- 26. Interpolation in ArcGIS • IDW • Kriging • Natural Neighbor • Spline • Spline with Barriers • Topo to Raster • Topo to Raster by File • Trend • Global polynomial • Local polynomial • Inverse distance weighted • Radial basis functions • Diffusion kernel • Kernel smoothing • Ordinary kriging • Simple kriging • Universal kriging • Indicator kriging • Probability kriging • Disjunctive kriging • Gaussian geostatistical simulation • Areal interpolation • Empirical Bayesian kriging
- 27. Deterministic methods • The data contains the full range of possible values • Things close to one another are more alike than those farther apart • The outcome is exactly known and based on the input
- 28. Natural neighbor • Weighted average technique based Voronoi Delauney triangulation (in dotted lines) on top of voronoi • Delauney triangulation: The geometric dual of Voronoi i.e. natural bisection between voronoi which reverses the face inclusion
- 29. IDW (inverse distance weighting) • Output is limited to the range of the values used to interpolate • Based on the assumption that the interpolating surface should be influenced most by the nearby points and less by the more distant points - • Assumes the surface is driven by local variation Weights assigned diminish with distance from the interpolation point - Sample points should have an even distribution
- 30. Demo Interpolation to area Natural Neighbor and IDW
- 31. Geostatistical methods • Uses the relationships between your data locations and their values, assuming: Data is normally distributed - Data exhibits stationary (no local variation) - Data has spatial autocorrelation - Data is not clustered - - - simple kriging has declustering options Data has no local trends - local trends can be removed during interpolation (and these trends are accounted for in the prediction calculations)
- 32. Kriging Assumes that spatial variation can be decomposed into 3 main components: 1. Deterministic variation or trend/drift Trend analysed by trend surface analysis techniques 2. Spatially correlated, random variation Spatially correlated variation analysed by computing the semivariance 3. Spatially uncorrelated variation (noise) Provides measures of the certainty or accuracy of the predictions
- 33. Normal distribution - Histogram - A normal QQ plot (probability plot) - Bell-shaped - No outliers - Mean ≈ Median - Skewness ≈ 0 - Kurtosis ≈ 3
- 34. Transformations • Transformations can be used to bring data to a normal distribution e.g. logarithms, box-cox, square root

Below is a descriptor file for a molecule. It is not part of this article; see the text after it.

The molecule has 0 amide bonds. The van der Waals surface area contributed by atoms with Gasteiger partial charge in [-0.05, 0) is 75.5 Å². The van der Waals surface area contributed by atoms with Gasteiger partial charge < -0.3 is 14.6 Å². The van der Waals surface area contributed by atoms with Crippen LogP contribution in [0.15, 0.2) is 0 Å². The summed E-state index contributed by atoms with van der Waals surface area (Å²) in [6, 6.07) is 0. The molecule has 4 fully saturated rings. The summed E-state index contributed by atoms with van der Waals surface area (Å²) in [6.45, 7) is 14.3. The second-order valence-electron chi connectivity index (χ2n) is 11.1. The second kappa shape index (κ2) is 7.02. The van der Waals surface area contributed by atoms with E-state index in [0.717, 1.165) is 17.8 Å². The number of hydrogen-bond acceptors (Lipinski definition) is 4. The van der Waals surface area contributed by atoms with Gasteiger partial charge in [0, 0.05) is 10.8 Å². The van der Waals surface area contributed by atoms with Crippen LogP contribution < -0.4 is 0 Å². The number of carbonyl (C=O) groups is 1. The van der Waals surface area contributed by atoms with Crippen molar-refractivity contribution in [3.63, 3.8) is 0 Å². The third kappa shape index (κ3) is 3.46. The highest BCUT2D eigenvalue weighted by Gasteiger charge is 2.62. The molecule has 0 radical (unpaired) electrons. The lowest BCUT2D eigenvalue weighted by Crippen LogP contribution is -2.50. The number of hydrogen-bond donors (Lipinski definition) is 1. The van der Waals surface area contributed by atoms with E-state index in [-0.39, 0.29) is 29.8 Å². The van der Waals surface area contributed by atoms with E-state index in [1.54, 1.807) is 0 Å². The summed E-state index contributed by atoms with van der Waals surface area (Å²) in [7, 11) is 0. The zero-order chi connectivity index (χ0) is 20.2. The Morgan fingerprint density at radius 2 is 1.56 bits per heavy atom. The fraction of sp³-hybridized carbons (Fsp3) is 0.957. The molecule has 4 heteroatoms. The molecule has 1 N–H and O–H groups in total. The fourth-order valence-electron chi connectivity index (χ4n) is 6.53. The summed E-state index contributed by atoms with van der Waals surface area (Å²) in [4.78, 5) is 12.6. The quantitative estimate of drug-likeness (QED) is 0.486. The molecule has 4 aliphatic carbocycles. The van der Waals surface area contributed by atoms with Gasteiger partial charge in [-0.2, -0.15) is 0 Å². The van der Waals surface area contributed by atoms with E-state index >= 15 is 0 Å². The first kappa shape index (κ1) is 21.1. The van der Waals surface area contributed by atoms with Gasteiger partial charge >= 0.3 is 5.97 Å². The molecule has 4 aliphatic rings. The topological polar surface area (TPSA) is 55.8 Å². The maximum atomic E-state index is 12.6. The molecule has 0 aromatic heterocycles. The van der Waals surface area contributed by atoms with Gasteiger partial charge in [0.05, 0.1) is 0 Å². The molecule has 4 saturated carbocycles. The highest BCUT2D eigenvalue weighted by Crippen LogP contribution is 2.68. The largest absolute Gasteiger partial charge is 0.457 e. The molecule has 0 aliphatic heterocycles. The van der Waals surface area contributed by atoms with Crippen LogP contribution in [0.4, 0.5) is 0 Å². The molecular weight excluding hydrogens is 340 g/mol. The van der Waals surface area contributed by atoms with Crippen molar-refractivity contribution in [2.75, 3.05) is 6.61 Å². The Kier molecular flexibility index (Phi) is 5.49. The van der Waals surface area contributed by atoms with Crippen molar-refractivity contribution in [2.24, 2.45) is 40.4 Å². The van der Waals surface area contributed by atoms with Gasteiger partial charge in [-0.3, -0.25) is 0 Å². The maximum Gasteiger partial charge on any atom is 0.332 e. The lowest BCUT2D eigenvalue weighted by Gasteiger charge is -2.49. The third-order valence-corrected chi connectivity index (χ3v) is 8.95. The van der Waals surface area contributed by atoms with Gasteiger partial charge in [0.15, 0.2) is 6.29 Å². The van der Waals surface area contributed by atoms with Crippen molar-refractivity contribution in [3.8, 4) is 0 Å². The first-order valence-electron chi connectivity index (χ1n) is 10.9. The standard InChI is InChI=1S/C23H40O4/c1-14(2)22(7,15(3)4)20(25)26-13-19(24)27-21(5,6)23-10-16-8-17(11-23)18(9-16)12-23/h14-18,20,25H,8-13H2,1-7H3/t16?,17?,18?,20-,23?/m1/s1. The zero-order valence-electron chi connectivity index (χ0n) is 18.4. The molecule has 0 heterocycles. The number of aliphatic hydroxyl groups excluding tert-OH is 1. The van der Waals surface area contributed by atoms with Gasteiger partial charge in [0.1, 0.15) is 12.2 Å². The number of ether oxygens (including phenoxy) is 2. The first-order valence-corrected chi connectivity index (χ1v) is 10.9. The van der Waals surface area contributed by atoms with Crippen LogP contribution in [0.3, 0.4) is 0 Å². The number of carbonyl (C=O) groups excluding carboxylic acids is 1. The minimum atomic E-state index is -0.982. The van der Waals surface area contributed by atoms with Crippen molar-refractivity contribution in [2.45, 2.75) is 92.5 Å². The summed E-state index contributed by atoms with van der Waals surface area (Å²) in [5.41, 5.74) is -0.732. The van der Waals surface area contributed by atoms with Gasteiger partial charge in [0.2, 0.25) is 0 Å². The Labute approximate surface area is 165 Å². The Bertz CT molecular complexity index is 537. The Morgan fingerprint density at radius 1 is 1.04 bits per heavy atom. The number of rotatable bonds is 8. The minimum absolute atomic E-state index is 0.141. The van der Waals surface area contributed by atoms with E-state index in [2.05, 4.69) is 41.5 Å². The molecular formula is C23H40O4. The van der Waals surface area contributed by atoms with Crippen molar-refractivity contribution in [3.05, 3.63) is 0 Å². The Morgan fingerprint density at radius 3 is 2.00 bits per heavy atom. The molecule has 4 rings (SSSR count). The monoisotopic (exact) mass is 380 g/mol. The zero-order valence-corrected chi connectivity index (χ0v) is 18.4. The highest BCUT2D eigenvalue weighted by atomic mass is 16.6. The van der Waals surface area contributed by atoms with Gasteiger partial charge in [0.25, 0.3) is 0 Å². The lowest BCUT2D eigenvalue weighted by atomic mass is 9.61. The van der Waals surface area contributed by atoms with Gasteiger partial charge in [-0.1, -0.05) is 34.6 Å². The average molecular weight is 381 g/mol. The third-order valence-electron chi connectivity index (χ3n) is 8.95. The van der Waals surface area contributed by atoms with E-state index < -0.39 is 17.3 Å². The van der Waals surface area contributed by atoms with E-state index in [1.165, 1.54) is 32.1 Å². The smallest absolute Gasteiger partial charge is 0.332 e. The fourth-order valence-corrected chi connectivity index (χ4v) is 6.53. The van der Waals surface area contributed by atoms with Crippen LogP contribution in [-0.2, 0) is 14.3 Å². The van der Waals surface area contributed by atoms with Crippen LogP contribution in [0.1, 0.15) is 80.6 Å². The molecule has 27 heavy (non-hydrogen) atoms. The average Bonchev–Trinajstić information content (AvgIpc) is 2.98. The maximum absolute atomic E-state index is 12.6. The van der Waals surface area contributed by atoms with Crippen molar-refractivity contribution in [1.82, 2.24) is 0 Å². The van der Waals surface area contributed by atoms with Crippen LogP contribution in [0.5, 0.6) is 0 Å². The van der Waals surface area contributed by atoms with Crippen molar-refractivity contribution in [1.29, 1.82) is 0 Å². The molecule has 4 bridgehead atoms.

- 35. Data stationarity • Statistical properties of data (e.g. mean, variance) are independent of absolute location • Covariance depends on only on the relative locations of the sites (e.g. the distance and direction between them) and not their exact location • Create a Voronoi map symbolized by: • Entropy • Standard Deviation
- 36. Trend • Systematic changes in the mean of the data values across the area of interest - Can be difficult to distinguish from autocorrelation and anisotropy - Trend removal options
- 37. Dealing with outliers Outliers statistically affect your data • They may be real and important or may be errors (such as input errors) Possible solution: • Remove outliers from the modeling step (semivariogram) • Use the full dataset for prediction
- 38. The semivariogram Shows the spatial autocorrelation of the measured sample points semivariance • sill partial sill range nugget 0 • lag Semivariogram(distanceh) = 0.5 * average[(valuei – valuej)2]
- 39. Empirical Bayesian Kriging • Spatial relationships are modeled automatically • Results often better than interactive modeling • Uses local models to capture small scale effects - Doesn’t assume one model fits the entire data
- 40. Using EBK • Advantages Requires minimal interactive modeling - Standard errors of prediction are more accurate than other kriging methods - More accurate than other kriging methods for small or nonstationary datasets - • Disadvantages Processing is slower than other kriging methods - Limited customization -
- 41. Selecting the best model • Predictions should be unbiased Mean prediction error should be near zero (depends on the scale of the data) so, - standardised mean nearest to 0 - • Predictions should be close to known values - • Small root mean prediction errors Correctly assessing the variability: average standard-error nearest the root-mean-square prediction error - standardised root-mean-square prediction error nearest to 1 -
- 42. Demo Interpolation to area Empirical Bayes Kriging
- 43. Take away points… • Good analysis is an important part of cartography • Even basic statistics can be powerful • Spatial data is more complex… but often reveals so much more
- 44. Demo Think before you map…